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All socialist schemes end in the same way. Given enough time, socialist governments will bring poverty, misery, and death to their citizens. But instead of changing their ways, the operators of a command economy will double down over and over again until the whole system collapses.

Since these people only think of the economy as a simple machine and their citizens as cogs, they will inevitably start to treat their citizens like robots as their system falls apart. And that’s exactly what’s happening in Venezuela, where the government is now mandating forced labor for their citizens.

In an effort to deal with the country’s food shortages, the government has decreed that citizens who are physically able will have to work on Venezuela’s farms for at least 60 days per year, regardless of what their current job entails. Workers will still be paid their normal salaries and can’t be fired from their day jobs. The government reserves the right to increase this farm work period if needed.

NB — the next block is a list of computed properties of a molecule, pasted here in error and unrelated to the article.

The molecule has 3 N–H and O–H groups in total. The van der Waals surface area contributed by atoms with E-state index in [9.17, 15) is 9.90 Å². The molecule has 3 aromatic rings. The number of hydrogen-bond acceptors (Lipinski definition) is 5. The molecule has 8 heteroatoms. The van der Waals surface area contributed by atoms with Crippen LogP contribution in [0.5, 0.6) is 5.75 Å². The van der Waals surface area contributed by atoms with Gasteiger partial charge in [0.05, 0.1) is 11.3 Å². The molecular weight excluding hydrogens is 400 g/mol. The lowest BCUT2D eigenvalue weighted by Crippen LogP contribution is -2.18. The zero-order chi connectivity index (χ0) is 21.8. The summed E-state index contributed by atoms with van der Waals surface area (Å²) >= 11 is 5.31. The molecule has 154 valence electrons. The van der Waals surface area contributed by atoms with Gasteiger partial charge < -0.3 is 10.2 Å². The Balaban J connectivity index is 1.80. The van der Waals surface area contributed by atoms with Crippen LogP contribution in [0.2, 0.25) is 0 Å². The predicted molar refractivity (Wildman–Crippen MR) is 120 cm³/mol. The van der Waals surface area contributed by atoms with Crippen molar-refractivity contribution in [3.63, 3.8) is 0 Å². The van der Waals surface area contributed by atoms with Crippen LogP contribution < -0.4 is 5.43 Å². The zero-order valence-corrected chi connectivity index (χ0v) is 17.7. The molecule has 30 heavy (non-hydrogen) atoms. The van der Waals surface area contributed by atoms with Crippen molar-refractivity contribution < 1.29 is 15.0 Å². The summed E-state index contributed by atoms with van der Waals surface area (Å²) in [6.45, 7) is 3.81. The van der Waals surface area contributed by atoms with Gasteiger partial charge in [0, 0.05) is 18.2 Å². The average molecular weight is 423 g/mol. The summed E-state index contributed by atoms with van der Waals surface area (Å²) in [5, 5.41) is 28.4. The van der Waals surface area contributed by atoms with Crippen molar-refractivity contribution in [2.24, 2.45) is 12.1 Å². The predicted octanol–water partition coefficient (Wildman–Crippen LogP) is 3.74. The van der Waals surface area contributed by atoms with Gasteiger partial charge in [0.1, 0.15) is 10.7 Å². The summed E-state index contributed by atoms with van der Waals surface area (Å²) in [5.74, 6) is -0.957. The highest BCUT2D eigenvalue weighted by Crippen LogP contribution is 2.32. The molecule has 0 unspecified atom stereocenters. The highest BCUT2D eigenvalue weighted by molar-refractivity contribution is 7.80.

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Obviously this won’t work. Venezuela doesn’t have food shortages because people aren’t working the fields. High yield farms require equipment and fertilizers that can’t be made domestically anymore, and nobody can afford to buy these supplies abroad either. The real problem is that peoplecan’t work these farms, because they don’t have what they need to run them.

Instead of the solving the food crisis, the forced labor program is going to send hundreds of thousands of urban dwellers to the farms, where they will be paid to do nothing. And since they won’t be doing their day jobs, more shortages and dysfunction will emerge in other sectors of the economy. Surely the Maduro regime will concoct some other ridiculous and authoritarian scheme to deal with those shortages, and that will probably cause more problems. And on and on it will go, either until everyone starves to death, or until Maduro’s government is overthrown.

Joshua Krause is a reporter, writer and researcher at The Daily Sheeple. He was born and raised in the Bay Area and is a freelance writer and author. You can follow Joshua’s reports at Facebook or on his personal Twitter. Joshua’s website is Strange Danger.